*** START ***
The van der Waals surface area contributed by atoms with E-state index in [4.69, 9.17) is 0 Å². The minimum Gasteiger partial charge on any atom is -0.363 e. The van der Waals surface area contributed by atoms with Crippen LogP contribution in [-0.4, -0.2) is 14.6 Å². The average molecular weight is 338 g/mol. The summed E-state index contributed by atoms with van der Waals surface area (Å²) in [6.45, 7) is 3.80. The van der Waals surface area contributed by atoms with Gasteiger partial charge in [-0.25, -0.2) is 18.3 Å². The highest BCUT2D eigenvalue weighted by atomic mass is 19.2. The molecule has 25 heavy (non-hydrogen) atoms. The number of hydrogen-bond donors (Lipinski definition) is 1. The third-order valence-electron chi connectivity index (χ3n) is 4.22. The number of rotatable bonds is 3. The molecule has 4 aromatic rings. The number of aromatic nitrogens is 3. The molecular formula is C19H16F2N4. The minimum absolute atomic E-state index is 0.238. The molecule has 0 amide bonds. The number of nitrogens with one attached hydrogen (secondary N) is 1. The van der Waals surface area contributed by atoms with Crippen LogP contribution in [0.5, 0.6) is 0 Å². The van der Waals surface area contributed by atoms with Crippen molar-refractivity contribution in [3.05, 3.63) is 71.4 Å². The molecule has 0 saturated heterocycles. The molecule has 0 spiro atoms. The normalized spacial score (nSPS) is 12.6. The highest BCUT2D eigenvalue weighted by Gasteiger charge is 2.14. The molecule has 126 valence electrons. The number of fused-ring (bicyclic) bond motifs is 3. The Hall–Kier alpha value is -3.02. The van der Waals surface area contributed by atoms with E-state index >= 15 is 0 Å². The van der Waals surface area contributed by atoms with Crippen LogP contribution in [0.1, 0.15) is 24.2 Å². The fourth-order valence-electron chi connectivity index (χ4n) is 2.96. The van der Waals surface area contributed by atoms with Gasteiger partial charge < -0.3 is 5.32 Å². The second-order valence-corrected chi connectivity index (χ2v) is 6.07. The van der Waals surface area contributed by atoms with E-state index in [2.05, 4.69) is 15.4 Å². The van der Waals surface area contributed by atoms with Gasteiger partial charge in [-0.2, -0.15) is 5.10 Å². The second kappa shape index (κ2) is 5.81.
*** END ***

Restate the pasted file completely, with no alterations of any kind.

The van der Waals surface area contributed by atoms with E-state index in [4.69, 9.17) is 0 Å². The minimum Gasteiger partial charge on any atom is -0.363 e. The van der Waals surface area contributed by atoms with Crippen LogP contribution in [-0.4, -0.2) is 14.6 Å². The average molecular weight is 338 g/mol. The summed E-state index contributed by atoms with van der Waals surface area (Å²) in [6.45, 7) is 3.80. The van der Waals surface area contributed by atoms with Gasteiger partial charge in [-0.25, -0.2) is 18.3 Å². The highest BCUT2D eigenvalue weighted by atomic mass is 19.2. The molecule has 25 heavy (non-hydrogen) atoms. The number of hydrogen-bond donors (Lipinski definition) is 1. The third-order valence-electron chi connectivity index (χ3n) is 4.22. The number of rotatable bonds is 3. The molecule has 4 aromatic rings. The number of aromatic nitrogens is 3. The molecular formula is C19H16F2N4. The minimum absolute atomic E-state index is 0.238. The molecule has 0 amide bonds. The number of nitrogens with one attached hydrogen (secondary N) is 1. The van der Waals surface area contributed by atoms with Crippen LogP contribution in [0.5, 0.6) is 0 Å². The van der Waals surface area contributed by atoms with Crippen molar-refractivity contribution in [3.05, 3.63) is 71.4 Å². The molecule has 0 saturated heterocycles. The molecule has 0 spiro atoms. The normalized spacial score (nSPS) is 12.6. The highest BCUT2D eigenvalue weighted by Gasteiger charge is 2.14. The molecule has 126 valence electrons. The number of fused-ring (bicyclic) bond motifs is 3. The Hall–Kier alpha value is -3.02. The van der Waals surface area contributed by atoms with E-state index >= 15 is 0 Å². The van der Waals surface area contributed by atoms with Crippen LogP contribution in [0.1, 0.15) is 24.2 Å². The fourth-order valence-electron chi connectivity index (χ4n) is 2.96. The van der Waals surface area contributed by atoms with Gasteiger partial charge < -0.3 is 5.32 Å². The second-order valence-corrected chi connectivity index (χ2v) is 6.07. The van der Waals surface area contributed by atoms with E-state index in [2.05, 4.69) is 15.4 Å². The van der Waals surface area contributed by atoms with Gasteiger partial charge in [-0.2, -0.15) is 5.10 Å². The second kappa shape index (κ2) is 5.81.